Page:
Scientists develop gentle, microscopic hands to study tiny, soft materials
Handling very soft, delicate items without damaging them is hard enough with human hands, let alone doing it at the microscopic scale with laboratory instruments. Three new studies show how scientists have honed a technique for handling tiny, soft particles using precisely controlled fluid flows that act as gentle microscopic hands. The technique allows researchers to test the physical limits of these soft particles and the things made from them—ranging from biological tissues to fabric softeners.
The three studies, led by the University of Illinois' Charles Schroeder, the Ray and Beverly Mentzer Faculty Scholar of chemical and biomolecular engineering, detail the technology and application of the Stokes trap—a method for manipulating small particles using only fluid flow. In the newest study, published in the journal Soft Matter, the team used the Stokes trap to study the dynamics of vesicles—squishy fluid-filled particles that are stripped-down versions of cells and have direct relevance to biological systems, the researchers said. This follows up on two recent studies in the journals Physical Review Fluids and Physical Review Applied that expanded the power of the trapping method.
"There are several other techniques available for manipulating small particles, such as the widely used and Nobel Prize-winning optical trap method that uses carefully aligned lasers to capture particles, " said Dinesh Kumar, a chemical and biomolecular engineering graduate student and lead author of two of the studies. "The Stokes trap offers several advantages over other methods, including the ease of scaling up to study multiple particles and the ability to control the orientiation and trajectories of different shape particles such as rods or spheres."
Armed with the improved Stokes trap technology, the team set out to understand the dynamics of lipid vesicles when they are far from their normal equilibrium state.
"We wanted to understand what happens to these particles when they are pulled on in a strong flow," Schroeder said. "In real-world applications, these materials are stretched when they interact with each other; they are processed, injected and constantly undergoing stresses that lead to deformation. How they act when they deform has important implications on their use, long-term stability and processability."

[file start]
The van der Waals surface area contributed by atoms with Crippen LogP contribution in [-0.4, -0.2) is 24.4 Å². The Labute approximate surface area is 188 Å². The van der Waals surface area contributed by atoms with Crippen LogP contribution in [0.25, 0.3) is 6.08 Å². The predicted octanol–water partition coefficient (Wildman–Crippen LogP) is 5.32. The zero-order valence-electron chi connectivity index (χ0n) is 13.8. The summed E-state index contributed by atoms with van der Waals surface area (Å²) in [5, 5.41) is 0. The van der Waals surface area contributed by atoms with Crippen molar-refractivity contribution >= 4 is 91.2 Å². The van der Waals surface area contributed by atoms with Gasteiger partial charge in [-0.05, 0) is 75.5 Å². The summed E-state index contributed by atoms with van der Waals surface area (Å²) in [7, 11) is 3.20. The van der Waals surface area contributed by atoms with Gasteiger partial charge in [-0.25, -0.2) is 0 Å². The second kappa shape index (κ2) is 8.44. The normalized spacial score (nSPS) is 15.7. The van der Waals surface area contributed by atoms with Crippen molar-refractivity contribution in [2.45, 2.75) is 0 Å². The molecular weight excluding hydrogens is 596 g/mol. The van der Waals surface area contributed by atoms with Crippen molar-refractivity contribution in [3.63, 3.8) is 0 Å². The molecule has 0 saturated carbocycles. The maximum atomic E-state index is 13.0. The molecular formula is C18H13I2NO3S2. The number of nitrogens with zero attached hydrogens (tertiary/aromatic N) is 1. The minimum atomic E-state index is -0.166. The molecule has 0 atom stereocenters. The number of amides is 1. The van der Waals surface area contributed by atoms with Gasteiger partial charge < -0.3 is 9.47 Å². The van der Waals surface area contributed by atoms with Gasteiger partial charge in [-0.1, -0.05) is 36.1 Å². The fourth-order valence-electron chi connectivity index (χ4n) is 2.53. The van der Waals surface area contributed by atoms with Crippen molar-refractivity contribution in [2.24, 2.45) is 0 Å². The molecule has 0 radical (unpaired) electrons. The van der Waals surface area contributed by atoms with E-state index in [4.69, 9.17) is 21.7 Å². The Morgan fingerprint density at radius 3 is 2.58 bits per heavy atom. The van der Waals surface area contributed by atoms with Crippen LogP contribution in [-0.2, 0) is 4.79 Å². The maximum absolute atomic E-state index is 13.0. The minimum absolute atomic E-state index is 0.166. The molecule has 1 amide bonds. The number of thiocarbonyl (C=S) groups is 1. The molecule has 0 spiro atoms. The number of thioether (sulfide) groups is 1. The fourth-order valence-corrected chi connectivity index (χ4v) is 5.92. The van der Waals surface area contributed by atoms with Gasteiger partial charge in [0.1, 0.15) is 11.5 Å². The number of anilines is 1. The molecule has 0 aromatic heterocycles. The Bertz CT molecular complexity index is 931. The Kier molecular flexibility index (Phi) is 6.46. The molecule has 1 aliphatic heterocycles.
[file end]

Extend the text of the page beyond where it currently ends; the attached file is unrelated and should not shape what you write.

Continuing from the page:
"We found that when vesicles are deformed in a strong flow, they stretch into one of three distinct shapes—symmetric dumbbell, asymmetric dumbbell or ellipsoid shape," Kumar said. "We observed that these shape transitions are independent of the viscosity difference of the fluids between vesicle interior and exterior. This demonstrates that the Stokes trap is an effective way to measure stretching dynamics of soft materials in solution and far from equilibrium."
With their new data, the team was able to produce a phase diagram that can be used by researchers to determine how certain types of fluid flow will influence deformation and, ultimately, the physical properties of soft particles when pulled on from different flow directions.
"For example, products like fabric softeners—which are composed of vesicle suspensions—do not work correctly when they clump together," Kumar said. "Using the Stokes trap, we can figure out what types of particle interactions cause the vesicles to aggregate and then design a better-performing material."
The technique is currently limited by the size of particles that the Stokes trap can catch and handle, the researchers said. They are working with particles that generally are larger than 100 nanometers in diameter, but in order for this technology to apply more directly to biological systems, they will need to be able to grab particles that are 10 to 20 nanometers in diameter—or even down to a single protein.
The team is currently working to capture smaller particles and collaborating with colleagues at Stanford University to apply the Stokes trap to study membrane proteins.